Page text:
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    January 28, 2010  
 
PATENT LEADERS; HEALTHCARE REFORM

 
Eager to inherit some creative genius, we recently caught up with Robert Katz, chair of Banner & Witcoff’s design patents practice. For the seventh year in a row, his team has secured more design patents from the USPTO than any other firm in the country.
 
Robert Katz, chair of Banner & Witcoff’s design patents practice

The final tally, 890 design patents in 2009, exceeds the combined total of the next three highest firms. We presume its secret formula is patent pending, so we didn’t even bother asking. What we can tell you is that his team routinely locks up proprietary design rights for some of the world’s most cutting-edge companies, including: Microsoft, Nokia, and Nike.

 
Robert Katz, chair of Banner & Witcoff’s design patents practice

Rob, who got his start as a utility patent examiner at the USPTO, shows us a few of the gizmos, whose (yes, they have personalities) unique designs he’s helped protect. He tries to be ”as creative in protecting products as designers are in creating them,” a challenge made more complex by the skill and prevalence of counterfeiters; they try to rip-off designs on everything from computer software to cell phones to sneakers. Banner & Witcoff also enforces a large number of design patents. “Many infringers do not bother to deny infringement and settle relatively quickly,” says Rob, but some are uncooperative: “That’s when many design patentees are forced to litigate.”


   
Q:

What are your thoughts on healthcare reform?

   

Joel Michaels, McDermott Will & Emery.

“Scaling back health reform will be harder than it looks. Eliminating consideration of preexisting conditions, for example, doesn't work without requiring individuals to purchase insurance. The individual parts are so interdependent that dealing with only one feature can create other imbalances that are problematic.”

 

T.J. Sullivan, Drinker Biddle. It wasn't Harry and Louise turning the knife. It wasn't Rush, Sarah, or even Scott Brown. It was John Q. Public. The middle class never learned what we were going to gain, only what we would have to pay. We still can and should get insurance market reform, but not until the White House explains more effectively what it is and why we need it.”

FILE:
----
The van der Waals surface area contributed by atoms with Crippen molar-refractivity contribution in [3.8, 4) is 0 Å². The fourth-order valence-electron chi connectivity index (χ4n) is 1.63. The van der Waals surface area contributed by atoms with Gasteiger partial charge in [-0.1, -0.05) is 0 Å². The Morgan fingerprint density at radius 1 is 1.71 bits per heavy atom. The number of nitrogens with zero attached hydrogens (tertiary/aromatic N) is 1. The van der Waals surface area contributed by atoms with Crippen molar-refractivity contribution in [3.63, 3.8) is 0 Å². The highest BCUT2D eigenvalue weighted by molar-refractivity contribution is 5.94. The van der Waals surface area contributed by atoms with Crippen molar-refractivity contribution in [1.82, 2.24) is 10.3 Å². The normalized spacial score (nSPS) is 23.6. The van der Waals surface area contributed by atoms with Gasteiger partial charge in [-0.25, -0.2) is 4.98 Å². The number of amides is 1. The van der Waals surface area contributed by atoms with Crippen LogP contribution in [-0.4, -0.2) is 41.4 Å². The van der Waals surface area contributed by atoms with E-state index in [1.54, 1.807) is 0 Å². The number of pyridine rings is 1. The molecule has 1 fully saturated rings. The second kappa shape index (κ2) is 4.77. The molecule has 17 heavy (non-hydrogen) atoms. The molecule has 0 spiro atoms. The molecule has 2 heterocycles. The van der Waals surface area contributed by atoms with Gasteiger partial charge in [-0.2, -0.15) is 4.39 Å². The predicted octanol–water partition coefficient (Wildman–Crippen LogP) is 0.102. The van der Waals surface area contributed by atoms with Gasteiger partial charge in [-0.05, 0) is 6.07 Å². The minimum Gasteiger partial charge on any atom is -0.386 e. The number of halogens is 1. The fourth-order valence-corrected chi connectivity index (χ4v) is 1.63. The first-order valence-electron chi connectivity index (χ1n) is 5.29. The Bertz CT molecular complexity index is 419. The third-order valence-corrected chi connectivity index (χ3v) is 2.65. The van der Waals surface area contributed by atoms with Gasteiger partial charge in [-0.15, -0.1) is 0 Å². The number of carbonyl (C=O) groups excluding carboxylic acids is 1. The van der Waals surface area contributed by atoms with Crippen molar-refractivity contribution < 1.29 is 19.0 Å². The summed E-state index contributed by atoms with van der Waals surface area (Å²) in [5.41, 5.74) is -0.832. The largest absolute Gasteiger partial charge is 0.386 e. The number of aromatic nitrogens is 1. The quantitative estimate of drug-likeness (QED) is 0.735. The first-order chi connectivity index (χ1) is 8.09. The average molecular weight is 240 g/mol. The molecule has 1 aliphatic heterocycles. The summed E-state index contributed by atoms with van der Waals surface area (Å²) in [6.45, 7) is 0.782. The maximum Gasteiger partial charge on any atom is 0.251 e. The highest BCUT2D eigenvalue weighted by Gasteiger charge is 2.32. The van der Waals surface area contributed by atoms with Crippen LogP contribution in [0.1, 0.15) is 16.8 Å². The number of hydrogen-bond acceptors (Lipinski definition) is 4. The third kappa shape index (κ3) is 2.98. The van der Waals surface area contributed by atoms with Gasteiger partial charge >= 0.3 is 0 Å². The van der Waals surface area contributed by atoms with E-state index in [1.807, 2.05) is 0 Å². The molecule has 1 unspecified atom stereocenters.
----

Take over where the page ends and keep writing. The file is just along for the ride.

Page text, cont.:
Jorge Lopez Jr., Akin Gump. "Health reform in this Congress could be going the way of the failed efforts of the past. To rescue the legislation, the President will need to invest significant political capital.  It will be a heavy lift."

 

Bob Roth, Crowell & Moring. "Medicare and Medicaid provisions in the Health Reform bills challenge the Federal government to develop innovations that enhance quality and reduce costs, and reward the private sector for adopting and enhancing those innovations. The trillion dollar question: Can public and private sectors come together to find innovations that work?"

 
 

Working with the world's leading law firms, consulting firms, and financial services companies, Hellerman Baretz Communications creates PR-fueled business development campaigns that turn professionals' expertise into new business opportunities. See the latest research about the effectiveness of different business development activities, including PR campaigns, here.


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DLA'S NEW PARTNERS
 
DLA Piper's  Ed Scheideman (litigation and regulatory), Kim Pagotto (real estate) and Tom Zutic, (IPT/trademarks)

Yesterday, we met with three DLA Piper lawyers recently appointed to partner: Ed Scheideman (litigation and regulatory), Kim Pagotto (real estate) and Tom Zutic, (IPT/trademarks). Ed, the “spicy” one, says he’s working on a major litigation case for McCormick & Co. Kim, who says she does a lot of government leasing work, was eagerly anticipating last night’s State of the Union to see if POTUS would call for a spending freeze (unfortunately for building owners, he did). Tom, who tells us that Christie’s auction house is a major client (hence the dapper red pocket square), says that DLA’s trademark group plays a very competitive series of weekly tennis matches. We hear that every once in a while, just to please their venerable British client, they play on grass courts.

Please send story ideas to our legal reporter, Patrick Dowd patrick@bisnow.com
 
 
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